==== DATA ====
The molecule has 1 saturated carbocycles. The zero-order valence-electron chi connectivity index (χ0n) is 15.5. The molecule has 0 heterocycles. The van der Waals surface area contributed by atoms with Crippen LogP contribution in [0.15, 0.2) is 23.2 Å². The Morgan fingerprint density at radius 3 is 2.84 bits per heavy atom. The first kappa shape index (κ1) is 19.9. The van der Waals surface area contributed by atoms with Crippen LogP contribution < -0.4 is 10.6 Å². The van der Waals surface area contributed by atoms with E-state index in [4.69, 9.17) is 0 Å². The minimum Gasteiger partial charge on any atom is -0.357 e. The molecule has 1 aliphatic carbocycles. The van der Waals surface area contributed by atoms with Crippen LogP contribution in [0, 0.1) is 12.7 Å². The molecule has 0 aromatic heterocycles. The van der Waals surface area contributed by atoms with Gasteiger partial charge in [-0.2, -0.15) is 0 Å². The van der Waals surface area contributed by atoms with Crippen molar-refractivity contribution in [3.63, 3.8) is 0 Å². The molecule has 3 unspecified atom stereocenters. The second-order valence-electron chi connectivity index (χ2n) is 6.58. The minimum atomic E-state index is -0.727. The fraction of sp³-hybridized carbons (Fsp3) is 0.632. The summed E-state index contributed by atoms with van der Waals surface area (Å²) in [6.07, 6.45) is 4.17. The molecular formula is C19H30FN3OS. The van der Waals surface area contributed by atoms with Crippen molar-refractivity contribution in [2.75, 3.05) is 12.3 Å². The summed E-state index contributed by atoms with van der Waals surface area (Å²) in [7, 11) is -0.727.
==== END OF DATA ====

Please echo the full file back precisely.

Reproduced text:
The molecule has 1 saturated carbocycles. The zero-order valence-electron chi connectivity index (χ0n) is 15.5. The molecule has 0 heterocycles. The van der Waals surface area contributed by atoms with Crippen LogP contribution in [0.15, 0.2) is 23.2 Å². The Morgan fingerprint density at radius 3 is 2.84 bits per heavy atom. The first kappa shape index (κ1) is 19.9. The van der Waals surface area contributed by atoms with Crippen LogP contribution < -0.4 is 10.6 Å². The van der Waals surface area contributed by atoms with E-state index in [4.69, 9.17) is 0 Å². The minimum Gasteiger partial charge on any atom is -0.357 e. The molecule has 1 aliphatic carbocycles. The van der Waals surface area contributed by atoms with Crippen LogP contribution in [0, 0.1) is 12.7 Å². The molecule has 0 aromatic heterocycles. The van der Waals surface area contributed by atoms with Gasteiger partial charge in [-0.2, -0.15) is 0 Å². The van der Waals surface area contributed by atoms with Crippen molar-refractivity contribution in [3.63, 3.8) is 0 Å². The molecule has 3 unspecified atom stereocenters. The second-order valence-electron chi connectivity index (χ2n) is 6.58. The minimum atomic E-state index is -0.727. The fraction of sp³-hybridized carbons (Fsp3) is 0.632. The summed E-state index contributed by atoms with van der Waals surface area (Å²) in [6.07, 6.45) is 4.17. The molecular formula is C19H30FN3OS. The van der Waals surface area contributed by atoms with Crippen molar-refractivity contribution in [2.75, 3.05) is 12.3 Å². The summed E-state index contributed by atoms with van der Waals surface area (Å²) in [7, 11) is -0.727.